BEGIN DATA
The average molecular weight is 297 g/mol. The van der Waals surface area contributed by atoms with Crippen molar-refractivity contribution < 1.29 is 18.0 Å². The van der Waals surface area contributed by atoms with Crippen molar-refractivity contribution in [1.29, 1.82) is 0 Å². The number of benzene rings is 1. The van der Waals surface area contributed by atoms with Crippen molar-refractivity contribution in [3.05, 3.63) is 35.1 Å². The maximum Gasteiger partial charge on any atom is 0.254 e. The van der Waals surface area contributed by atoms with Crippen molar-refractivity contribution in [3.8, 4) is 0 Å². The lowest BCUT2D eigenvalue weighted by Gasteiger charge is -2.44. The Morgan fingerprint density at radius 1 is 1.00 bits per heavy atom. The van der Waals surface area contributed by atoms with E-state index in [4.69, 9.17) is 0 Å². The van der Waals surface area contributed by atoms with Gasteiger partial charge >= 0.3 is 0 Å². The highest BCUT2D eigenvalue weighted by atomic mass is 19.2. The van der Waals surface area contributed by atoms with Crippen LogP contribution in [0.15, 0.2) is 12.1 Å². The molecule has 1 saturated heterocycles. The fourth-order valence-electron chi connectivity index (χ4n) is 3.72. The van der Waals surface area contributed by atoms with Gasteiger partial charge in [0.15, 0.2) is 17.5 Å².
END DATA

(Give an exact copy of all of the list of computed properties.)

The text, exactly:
The average molecular weight is 297 g/mol. The van der Waals surface area contributed by atoms with Crippen molar-refractivity contribution < 1.29 is 18.0 Å². The van der Waals surface area contributed by atoms with Crippen molar-refractivity contribution in [1.29, 1.82) is 0 Å². The number of benzene rings is 1. The van der Waals surface area contributed by atoms with Crippen molar-refractivity contribution in [3.05, 3.63) is 35.1 Å². The maximum Gasteiger partial charge on any atom is 0.254 e. The van der Waals surface area contributed by atoms with Crippen molar-refractivity contribution in [3.8, 4) is 0 Å². The lowest BCUT2D eigenvalue weighted by Gasteiger charge is -2.44. The Morgan fingerprint density at radius 1 is 1.00 bits per heavy atom. The van der Waals surface area contributed by atoms with E-state index in [4.69, 9.17) is 0 Å². The van der Waals surface area contributed by atoms with Gasteiger partial charge >= 0.3 is 0 Å². The highest BCUT2D eigenvalue weighted by atomic mass is 19.2. The van der Waals surface area contributed by atoms with Crippen LogP contribution in [0.15, 0.2) is 12.1 Å². The molecule has 1 saturated heterocycles. The fourth-order valence-electron chi connectivity index (χ4n) is 3.72. The van der Waals surface area contributed by atoms with Gasteiger partial charge in [0.15, 0.2) is 17.5 Å².